Supermarkets and Water Conservation Take Priority At a Syrian Startup Refugee Camp

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So far, UNHCR has built 2,500 shelters, and the villages offers community centers, clinics, parks, playgrounds, police offices, private cooking and cleaning areas. There are two hospitals, two schools, 2,000 sanitation facilities, mosques, community centers and supermarkets where Syrians can buy food with WFP rechargeable aid cards. It’s the first time in a camp that a supermarket has been open since day one of the refugee camp.

At the hospital, there are 130 beds available for secondary level care. It’s unusual to have a secondary level care hospital. Often refugee camps have primary level camp hospitals, but this hospital handles maternal deliveries and elective surgeries and offers services like ophthalmology and dentistry.

There are two schools in the camps. The first school is available to the children who have arrived already but are only getting informal education for their basic needs. Their formal education will start at the beginning of the school year in September, when there is a larger critical mass of children in the camps.

Boscoe: What I've heard is that they have a flat-pack IKEA type of housing that's secured into the ground, whereas in Zaatari they were all in tents at the beginning, and now many are in caravans [trailers] donated mostly by the Gulf states. People can move their caravans around. You'll find the wealthier refugees now have three or four caravans. At Afraq, the plan is to resolve that with this new [housing], with something more grounded. But I'm sure they'll figure out how to move them eventually.

Afraq will have markets. Here at Zaatari there are two fairly big camp markets and supermarkets. In Azraq, because it's more isolated, there'll be fewer work opportunities and less money circulating in the camp, so it might mean that there's less [industry] in Azraq.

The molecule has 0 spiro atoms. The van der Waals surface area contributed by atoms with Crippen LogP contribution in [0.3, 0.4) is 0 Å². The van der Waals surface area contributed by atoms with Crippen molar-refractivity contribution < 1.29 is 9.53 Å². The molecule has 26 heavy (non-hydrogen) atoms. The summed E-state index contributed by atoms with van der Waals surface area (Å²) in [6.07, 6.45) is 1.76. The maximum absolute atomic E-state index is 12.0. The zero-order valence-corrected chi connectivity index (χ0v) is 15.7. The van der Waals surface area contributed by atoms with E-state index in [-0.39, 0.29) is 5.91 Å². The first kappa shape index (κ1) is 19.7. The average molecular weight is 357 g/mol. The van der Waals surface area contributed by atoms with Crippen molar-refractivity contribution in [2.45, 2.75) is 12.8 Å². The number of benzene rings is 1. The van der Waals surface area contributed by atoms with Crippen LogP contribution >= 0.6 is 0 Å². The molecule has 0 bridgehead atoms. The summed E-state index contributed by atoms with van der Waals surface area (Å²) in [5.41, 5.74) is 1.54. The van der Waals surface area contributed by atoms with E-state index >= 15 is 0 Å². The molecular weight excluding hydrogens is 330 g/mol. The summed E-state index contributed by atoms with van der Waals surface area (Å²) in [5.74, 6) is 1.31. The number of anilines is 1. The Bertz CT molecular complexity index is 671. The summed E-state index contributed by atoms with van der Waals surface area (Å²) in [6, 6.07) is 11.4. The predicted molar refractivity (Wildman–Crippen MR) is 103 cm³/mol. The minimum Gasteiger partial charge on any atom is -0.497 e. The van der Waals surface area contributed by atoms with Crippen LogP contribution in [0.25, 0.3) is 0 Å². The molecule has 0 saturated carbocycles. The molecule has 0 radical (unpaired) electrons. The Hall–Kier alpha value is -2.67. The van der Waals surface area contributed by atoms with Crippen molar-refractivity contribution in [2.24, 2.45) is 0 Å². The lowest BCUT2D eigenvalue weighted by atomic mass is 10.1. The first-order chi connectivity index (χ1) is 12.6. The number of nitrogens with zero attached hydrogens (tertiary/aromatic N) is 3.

Syria Deeply: How are you minimizing the camp’s environmental impact on Jordan?

Needham: Jordan is the world’s fourth most water-scarce country, so water is a major issue for us. In Zaatari, water was being delivered through a tank system, and tanks were often leaking or left running. In Azraq, water is delivered through taps, which has helped minimized water wastage.

In Zaatari, the electricity was connected to the local street light electricity system, which wasn’t planned for. At present, there is no electricity available because of Azraq’s distance from other communities. In the next few weeks we are installing solar lighting systems in all the villages, near public areas and toilets, so we can avoid draining the Jordanian electrical grid.

Syria Deeply: How could having Afraq as an option impact Jordan's urban refugees?

Needham: About 80 percent of Syrians in Jordan live in urban areas. Syrians aren't allowed to work in Jordan, but many Syrians are choosing to live in urban areas where they are closer to employment opportunities. But in urban settings, they have to pay rent and it is hard to make ends meet, so we expect people will have to come back to camp settings.

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